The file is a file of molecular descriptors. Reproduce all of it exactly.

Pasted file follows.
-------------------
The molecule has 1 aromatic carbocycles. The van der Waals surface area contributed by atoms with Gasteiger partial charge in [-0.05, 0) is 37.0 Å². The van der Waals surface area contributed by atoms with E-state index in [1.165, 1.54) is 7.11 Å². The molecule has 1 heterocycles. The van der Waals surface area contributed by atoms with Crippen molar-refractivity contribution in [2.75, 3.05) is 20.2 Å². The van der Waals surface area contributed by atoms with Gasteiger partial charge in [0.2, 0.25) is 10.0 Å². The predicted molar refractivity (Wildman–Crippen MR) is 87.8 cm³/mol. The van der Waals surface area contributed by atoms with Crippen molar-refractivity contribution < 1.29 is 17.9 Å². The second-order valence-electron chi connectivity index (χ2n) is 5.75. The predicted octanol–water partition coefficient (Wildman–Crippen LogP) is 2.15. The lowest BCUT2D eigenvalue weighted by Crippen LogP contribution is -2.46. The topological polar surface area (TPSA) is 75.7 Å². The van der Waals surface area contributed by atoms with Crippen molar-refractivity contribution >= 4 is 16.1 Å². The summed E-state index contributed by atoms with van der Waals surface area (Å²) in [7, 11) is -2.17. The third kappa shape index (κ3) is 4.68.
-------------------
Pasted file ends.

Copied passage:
The molecule has 1 aromatic carbocycles. The van der Waals surface area contributed by atoms with Gasteiger partial charge in [-0.05, 0) is 37.0 Å². The van der Waals surface area contributed by atoms with E-state index in [1.165, 1.54) is 7.11 Å². The molecule has 1 heterocycles. The van der Waals surface area contributed by atoms with Crippen molar-refractivity contribution in [2.75, 3.05) is 20.2 Å². The van der Waals surface area contributed by atoms with Gasteiger partial charge in [0.2, 0.25) is 10.0 Å². The predicted molar refractivity (Wildman–Crippen MR) is 87.8 cm³/mol. The van der Waals surface area contributed by atoms with Crippen molar-refractivity contribution < 1.29 is 17.9 Å². The second-order valence-electron chi connectivity index (χ2n) is 5.75. The predicted octanol–water partition coefficient (Wildman–Crippen LogP) is 2.15. The lowest BCUT2D eigenvalue weighted by Crippen LogP contribution is -2.46. The topological polar surface area (TPSA) is 75.7 Å². The van der Waals surface area contributed by atoms with Crippen molar-refractivity contribution >= 4 is 16.1 Å². The summed E-state index contributed by atoms with van der Waals surface area (Å²) in [7, 11) is -2.17. The third kappa shape index (κ3) is 4.68.